DramaLondonReview

The Dog Walker – Jermyn Street Theatre, London

Reviewer: Stephen Bates

Writer: Paul Minx

Director: Harry Burton

In big cities, dog walkers often feel as if they exist in a parallel universe, exchanging greetings and smiles with each other while the rest of the population goes about its business obliviously, showing nothing better than indifference. American playwright Paul Minx recognises that there is something about canines that brings human beings together with this edgy comic two-hander, set entirely in a cramped apartment in New York City.

The tiny Jermyn street theatre does “cramped” well and it looks as if designer Isabella van Braeckel has collected litter from nearby Piccadilly Circus for her set, which is cluttered, untidy and could be as filthy as the script describes it. It is the home of Keri (Victoria Yeates), a reclusive writer of e-books and a pill-popping neurotic. She dotes on her 16-year-old Pekinese bitch, inappropriately named Wolfgang Amadeus. We gather from the opening scene that Keri is barking mad.

Herbert (Andrew Dennis) is a professional dog walker of Jamaican origin, employed by the International Pups agency. Arriving to take Wolfgang A for a stroll, slyly he takes a swig from a bottle of vodka, before announcing to Keri that he is a member of Alcoholics Anonymous who has been sober for 17 years. He is sexually repressed, takes all his guidance from “Mummy” and we gather from the opening scene that Herbert is also barking mad.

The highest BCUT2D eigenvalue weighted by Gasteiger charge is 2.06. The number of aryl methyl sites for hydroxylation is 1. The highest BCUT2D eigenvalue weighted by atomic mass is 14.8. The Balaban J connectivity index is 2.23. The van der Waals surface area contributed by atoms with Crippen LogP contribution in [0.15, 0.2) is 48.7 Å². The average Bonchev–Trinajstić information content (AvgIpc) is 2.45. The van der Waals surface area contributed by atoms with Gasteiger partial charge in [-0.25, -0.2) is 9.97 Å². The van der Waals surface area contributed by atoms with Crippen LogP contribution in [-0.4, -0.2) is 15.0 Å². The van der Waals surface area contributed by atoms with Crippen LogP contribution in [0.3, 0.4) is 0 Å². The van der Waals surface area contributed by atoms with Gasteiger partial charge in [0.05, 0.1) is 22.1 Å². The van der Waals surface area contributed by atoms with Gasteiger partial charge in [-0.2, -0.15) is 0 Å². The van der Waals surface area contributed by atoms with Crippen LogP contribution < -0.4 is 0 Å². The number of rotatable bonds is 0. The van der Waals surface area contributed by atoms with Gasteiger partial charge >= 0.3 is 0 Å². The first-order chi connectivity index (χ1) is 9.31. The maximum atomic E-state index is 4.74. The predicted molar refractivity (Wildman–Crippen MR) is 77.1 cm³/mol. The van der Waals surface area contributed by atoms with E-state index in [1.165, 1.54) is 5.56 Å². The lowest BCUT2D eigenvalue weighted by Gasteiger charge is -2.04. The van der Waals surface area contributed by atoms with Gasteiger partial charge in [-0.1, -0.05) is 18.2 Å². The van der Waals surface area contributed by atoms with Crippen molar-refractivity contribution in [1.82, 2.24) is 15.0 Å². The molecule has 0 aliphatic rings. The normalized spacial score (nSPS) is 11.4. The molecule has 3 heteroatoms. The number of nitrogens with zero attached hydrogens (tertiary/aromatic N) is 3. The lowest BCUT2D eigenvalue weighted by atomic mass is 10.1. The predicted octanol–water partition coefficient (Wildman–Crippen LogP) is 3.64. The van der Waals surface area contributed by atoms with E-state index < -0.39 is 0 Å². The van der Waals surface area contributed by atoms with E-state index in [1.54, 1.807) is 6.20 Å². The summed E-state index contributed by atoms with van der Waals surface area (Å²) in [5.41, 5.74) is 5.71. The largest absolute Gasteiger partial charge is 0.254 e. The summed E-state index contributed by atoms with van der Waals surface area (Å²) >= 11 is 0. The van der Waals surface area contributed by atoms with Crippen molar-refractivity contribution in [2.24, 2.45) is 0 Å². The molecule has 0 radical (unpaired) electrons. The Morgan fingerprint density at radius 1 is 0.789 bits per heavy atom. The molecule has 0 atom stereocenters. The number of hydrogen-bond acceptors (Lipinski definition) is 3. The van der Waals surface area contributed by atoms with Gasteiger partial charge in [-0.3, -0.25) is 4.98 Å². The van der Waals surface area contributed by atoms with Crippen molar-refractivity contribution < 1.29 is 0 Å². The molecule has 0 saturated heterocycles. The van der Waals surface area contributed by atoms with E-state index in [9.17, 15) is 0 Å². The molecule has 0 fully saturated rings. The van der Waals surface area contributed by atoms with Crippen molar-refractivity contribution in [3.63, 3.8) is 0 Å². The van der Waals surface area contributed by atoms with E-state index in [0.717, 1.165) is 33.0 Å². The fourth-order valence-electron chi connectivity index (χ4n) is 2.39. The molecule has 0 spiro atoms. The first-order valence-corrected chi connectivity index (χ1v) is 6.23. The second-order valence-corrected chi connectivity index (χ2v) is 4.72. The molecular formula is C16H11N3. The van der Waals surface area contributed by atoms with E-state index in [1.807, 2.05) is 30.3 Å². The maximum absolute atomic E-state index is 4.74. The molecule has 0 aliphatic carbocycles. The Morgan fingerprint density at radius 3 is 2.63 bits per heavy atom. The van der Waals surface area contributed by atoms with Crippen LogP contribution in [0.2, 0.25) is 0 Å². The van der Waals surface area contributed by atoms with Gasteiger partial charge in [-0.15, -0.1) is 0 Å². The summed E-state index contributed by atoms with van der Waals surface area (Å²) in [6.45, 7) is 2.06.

Odd couple comedies, in the style of Neil Simon, are not a rarity, but attempts by this one to make itself distinctive lead just to it moving from the predictable to the unpalatable. The only direction that the play can take is towards the troubled pair finding some sort of redemption through each other, but, if Minx intended these two characters to become loveable, Harry Burton’s overcooked production lets him down. Yeates and Dennis give their all, often pushing their performances to levels of near-hysteria, but Keri and Herbert are always more irksome than quirky, and empathy is in as short supply as laughter.

Happily, no dogs have been harmed in the staging of this production, but, sadly, no real dogs appear in it. The running time is around 90 minutes, with no interval, and many in the audience could feel a strong urge to go walkies long before the end.

Runs until 7 March 2020

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